We’ve all engaged in it in one way or another. Whether it was heeding our mother’s warnings to not show too much skin at parties, monitoring the alcohol consumption of female colleagues as a way of “ensuring their safety.” Or simply not speaking up when physically seeing or hearing about sexual harassment... we’ve all done it. We are all guilty of perpetuating rape culture.
“Rape culture” is a prevailing societal attitude that normalizes sexual harassment and assault.
For those unfamiliar with the term, “rape culture” is a prevailing societal attitude that normalizes sexual harassment and assault. In the wake of sexual assault allegations against high profile offenders, such as film producer Harvey Weinstein and a sadly large number of his colleagues, as well as offenders in Venture Capital, finance, and many other professions, a decade-old movement has recently emerged as a hashtag on social media.
#MeToo, and the followon #TimesUp has led to a rising number of rape and sexual assault survivors taking to social media to bring visibility to the pervasive existence of rape culture. It’s notable that most women report that they know someone who has been assaulted, but most men still don’t seem to know any assaulters.
As survivors are form a network of allies to expose the magnitude of the issue, I am bothered by this question: why must victims bear the burden of addressing this epidemic? Clearly, as Oprah Winfrey eloquently noted, we are all responsible.
This attitude that victims alone are responsible for addressing their own assaults underlines the culture of silence. It helps us all neglect the under-represented groups of victims – those without the financial means or eloquent voice to find justice – or future safety for themselves or their children.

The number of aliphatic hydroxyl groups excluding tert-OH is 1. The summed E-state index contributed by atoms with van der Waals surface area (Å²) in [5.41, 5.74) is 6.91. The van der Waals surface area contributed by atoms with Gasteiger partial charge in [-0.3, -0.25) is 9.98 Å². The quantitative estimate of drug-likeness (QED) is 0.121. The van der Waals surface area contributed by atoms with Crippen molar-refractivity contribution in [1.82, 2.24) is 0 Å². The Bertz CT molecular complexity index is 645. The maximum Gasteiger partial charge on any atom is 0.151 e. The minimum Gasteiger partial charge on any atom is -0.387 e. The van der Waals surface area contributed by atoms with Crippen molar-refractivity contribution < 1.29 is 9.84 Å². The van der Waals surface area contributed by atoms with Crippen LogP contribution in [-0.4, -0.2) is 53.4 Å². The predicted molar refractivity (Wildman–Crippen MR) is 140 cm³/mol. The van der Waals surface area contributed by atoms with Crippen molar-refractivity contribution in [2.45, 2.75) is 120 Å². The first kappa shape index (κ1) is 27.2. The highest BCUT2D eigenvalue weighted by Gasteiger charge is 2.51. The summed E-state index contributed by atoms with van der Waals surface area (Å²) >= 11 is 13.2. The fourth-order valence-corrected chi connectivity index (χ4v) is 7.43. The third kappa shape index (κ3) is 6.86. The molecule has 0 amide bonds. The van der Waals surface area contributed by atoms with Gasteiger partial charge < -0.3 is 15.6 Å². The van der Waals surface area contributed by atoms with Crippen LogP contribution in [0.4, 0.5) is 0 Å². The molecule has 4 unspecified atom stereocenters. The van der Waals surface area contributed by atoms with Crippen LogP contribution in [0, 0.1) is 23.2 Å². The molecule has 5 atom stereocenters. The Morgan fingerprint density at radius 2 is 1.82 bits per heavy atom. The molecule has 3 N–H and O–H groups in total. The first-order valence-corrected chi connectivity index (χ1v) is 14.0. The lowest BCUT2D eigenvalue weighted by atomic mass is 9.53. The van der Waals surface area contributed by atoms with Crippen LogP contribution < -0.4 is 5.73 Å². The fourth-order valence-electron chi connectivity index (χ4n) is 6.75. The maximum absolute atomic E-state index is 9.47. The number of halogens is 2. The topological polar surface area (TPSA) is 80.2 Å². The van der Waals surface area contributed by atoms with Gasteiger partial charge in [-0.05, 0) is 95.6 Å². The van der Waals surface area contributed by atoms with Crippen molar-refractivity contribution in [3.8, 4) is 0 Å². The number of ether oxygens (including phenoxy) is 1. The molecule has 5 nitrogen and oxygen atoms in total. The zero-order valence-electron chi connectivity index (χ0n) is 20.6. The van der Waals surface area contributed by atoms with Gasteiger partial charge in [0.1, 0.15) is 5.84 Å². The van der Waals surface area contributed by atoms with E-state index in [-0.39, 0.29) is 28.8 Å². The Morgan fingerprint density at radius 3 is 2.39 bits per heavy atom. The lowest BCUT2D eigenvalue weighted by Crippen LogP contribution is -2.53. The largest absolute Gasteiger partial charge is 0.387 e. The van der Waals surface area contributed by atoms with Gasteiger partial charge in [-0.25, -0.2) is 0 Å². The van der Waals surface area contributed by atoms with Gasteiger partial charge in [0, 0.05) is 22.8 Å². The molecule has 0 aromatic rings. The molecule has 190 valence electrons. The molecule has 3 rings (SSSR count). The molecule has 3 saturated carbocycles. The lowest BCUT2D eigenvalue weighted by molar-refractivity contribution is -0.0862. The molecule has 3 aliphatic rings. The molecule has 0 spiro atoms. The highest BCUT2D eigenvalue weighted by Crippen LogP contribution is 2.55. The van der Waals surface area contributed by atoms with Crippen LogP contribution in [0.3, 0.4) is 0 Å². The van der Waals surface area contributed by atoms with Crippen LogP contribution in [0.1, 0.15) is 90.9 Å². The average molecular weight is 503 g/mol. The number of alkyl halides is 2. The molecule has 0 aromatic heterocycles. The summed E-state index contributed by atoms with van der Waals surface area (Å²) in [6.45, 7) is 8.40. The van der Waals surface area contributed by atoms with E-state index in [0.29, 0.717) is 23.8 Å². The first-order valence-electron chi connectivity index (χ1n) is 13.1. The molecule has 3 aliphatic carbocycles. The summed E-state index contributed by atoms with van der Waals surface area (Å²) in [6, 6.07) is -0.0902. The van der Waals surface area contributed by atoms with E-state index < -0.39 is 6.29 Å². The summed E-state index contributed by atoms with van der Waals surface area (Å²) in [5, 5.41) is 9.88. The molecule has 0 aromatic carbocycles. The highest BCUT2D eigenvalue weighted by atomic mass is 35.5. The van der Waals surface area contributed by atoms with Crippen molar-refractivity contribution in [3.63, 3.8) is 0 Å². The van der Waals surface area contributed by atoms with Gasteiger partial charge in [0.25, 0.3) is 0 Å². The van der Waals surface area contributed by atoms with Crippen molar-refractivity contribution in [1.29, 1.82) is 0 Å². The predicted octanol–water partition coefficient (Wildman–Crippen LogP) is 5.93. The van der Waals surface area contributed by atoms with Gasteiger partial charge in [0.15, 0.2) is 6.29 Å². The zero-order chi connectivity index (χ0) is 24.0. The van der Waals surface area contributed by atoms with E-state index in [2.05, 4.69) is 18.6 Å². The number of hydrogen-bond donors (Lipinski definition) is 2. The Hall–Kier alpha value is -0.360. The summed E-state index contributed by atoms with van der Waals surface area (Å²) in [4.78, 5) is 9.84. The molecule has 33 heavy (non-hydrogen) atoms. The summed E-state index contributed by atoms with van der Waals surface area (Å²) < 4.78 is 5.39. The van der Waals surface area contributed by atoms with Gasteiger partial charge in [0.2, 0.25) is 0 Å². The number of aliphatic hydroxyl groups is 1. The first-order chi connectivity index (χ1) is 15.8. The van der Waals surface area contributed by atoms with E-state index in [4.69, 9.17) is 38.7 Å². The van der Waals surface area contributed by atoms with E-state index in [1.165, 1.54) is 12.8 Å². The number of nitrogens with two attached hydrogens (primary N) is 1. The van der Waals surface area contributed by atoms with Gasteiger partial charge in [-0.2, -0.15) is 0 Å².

It is noteworthy that not all victims of sexual assault and harassment are women. Because it is clearly a cultural favorable masculine trait to be physically strong and emotionally monolithic, the abuse of men, both heterosexual and homosexual has been swept under the rug even further than the abuse of women. In addition, for fear of misdirecting the focus of an epidemic that largely affects women, people are reluctant to include men in the discussion of sexual assault and harassment victims.
Our silence gives entitlement to perpetrators of these crimes.
Our compulsion to rationalize and downplay the severity of everyday harassment plays a large factor in the number of assaults that never get reported. Creating a stigma of shame for survivors who want to share their stories contributes to the number of victims who remain silenced and add a private and very misplaced shame to their suffering. And when our beloved television icons are outed as abusers and criminals, we, their fans, go out of our way to defend these people, not simply because we enjoy their art, but because it is painful to lose our heroes. Rather, it is easier for us, as a society, to question the credibility of the victim. And so, the cycle of lack of justice and shaming of the victim continues.
How many headlines on abuse will it take for us all to realize that we are complicit?
How many times must we read headlines about domestic abuse, rape, pedophilia, and substance abuse in Hollywood before we recognize that WE are complicit in perpetuating the lies that celebrities, who play our beloved and idyllic characters, cannot be flawed or disturbed human beings?
We live in a society where many women of all ages accuse one man of heinous sexual crimes and the public still not believe any one of them. The collective voice must exceed dozens or scores before we finally let the message sink in.
We live in a culture so convinced that masculinity is inherently so sexually aggressive to the point where there are those who believe that some men can’t help but rape. These same attitudes contribute to those who think men are incapable of being raped. What we as a society must learn is that anyone can be a victim and anyone can be a perpetrator.
We need to collectively stop condoning our own collective silence, which gives power to abusers. We need to stop questioning the credibility of victims. We need to reject discriminatory measures that don’t allow us to believe that people who are rich, gay, male, or trans can be victims. And finally, for those of us who have means and power, we need to move from voice to action. I salute the financially capable women who have capitalized the #timesup Fund to serve victims of rape and sexual abuse who do not have the means to pursue their cases.
We starts with me. I stand in solidarity with those who dawn the hashtags #MeToo and #timesup.